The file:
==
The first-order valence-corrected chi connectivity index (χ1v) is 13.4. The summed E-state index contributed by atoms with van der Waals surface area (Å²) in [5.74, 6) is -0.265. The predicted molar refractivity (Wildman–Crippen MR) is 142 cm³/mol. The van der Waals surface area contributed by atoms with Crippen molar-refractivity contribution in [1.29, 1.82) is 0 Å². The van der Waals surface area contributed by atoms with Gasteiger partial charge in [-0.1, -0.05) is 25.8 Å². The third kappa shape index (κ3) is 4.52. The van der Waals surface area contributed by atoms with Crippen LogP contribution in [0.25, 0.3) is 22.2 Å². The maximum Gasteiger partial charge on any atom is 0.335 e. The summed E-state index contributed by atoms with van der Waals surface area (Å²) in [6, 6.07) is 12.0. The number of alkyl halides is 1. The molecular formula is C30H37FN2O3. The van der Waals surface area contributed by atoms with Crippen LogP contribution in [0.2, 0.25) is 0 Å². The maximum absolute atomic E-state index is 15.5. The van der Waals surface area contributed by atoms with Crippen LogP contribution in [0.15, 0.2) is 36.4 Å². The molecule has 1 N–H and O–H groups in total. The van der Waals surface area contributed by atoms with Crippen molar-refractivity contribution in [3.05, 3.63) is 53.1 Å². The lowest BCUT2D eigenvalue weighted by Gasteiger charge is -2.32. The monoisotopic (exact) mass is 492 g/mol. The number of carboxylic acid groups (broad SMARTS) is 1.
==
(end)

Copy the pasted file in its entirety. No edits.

The first-order valence-corrected chi connectivity index (χ1v) is 13.4. The summed E-state index contributed by atoms with van der Waals surface area (Å²) in [5.74, 6) is -0.265. The predicted molar refractivity (Wildman–Crippen MR) is 142 cm³/mol. The van der Waals surface area contributed by atoms with Crippen molar-refractivity contribution in [1.29, 1.82) is 0 Å². The van der Waals surface area contributed by atoms with Gasteiger partial charge in [-0.1, -0.05) is 25.8 Å². The third kappa shape index (κ3) is 4.52. The van der Waals surface area contributed by atoms with Crippen LogP contribution in [0.25, 0.3) is 22.2 Å². The maximum Gasteiger partial charge on any atom is 0.335 e. The summed E-state index contributed by atoms with van der Waals surface area (Å²) in [6, 6.07) is 12.0. The number of alkyl halides is 1. The molecular formula is C30H37FN2O3. The van der Waals surface area contributed by atoms with Crippen LogP contribution in [0.2, 0.25) is 0 Å². The maximum absolute atomic E-state index is 15.5. The van der Waals surface area contributed by atoms with Crippen LogP contribution in [0.15, 0.2) is 36.4 Å². The molecule has 1 N–H and O–H groups in total. The van der Waals surface area contributed by atoms with Crippen molar-refractivity contribution in [3.05, 3.63) is 53.1 Å². The lowest BCUT2D eigenvalue weighted by Gasteiger charge is -2.32. The monoisotopic (exact) mass is 492 g/mol. The number of carboxylic acid groups (broad SMARTS) is 1.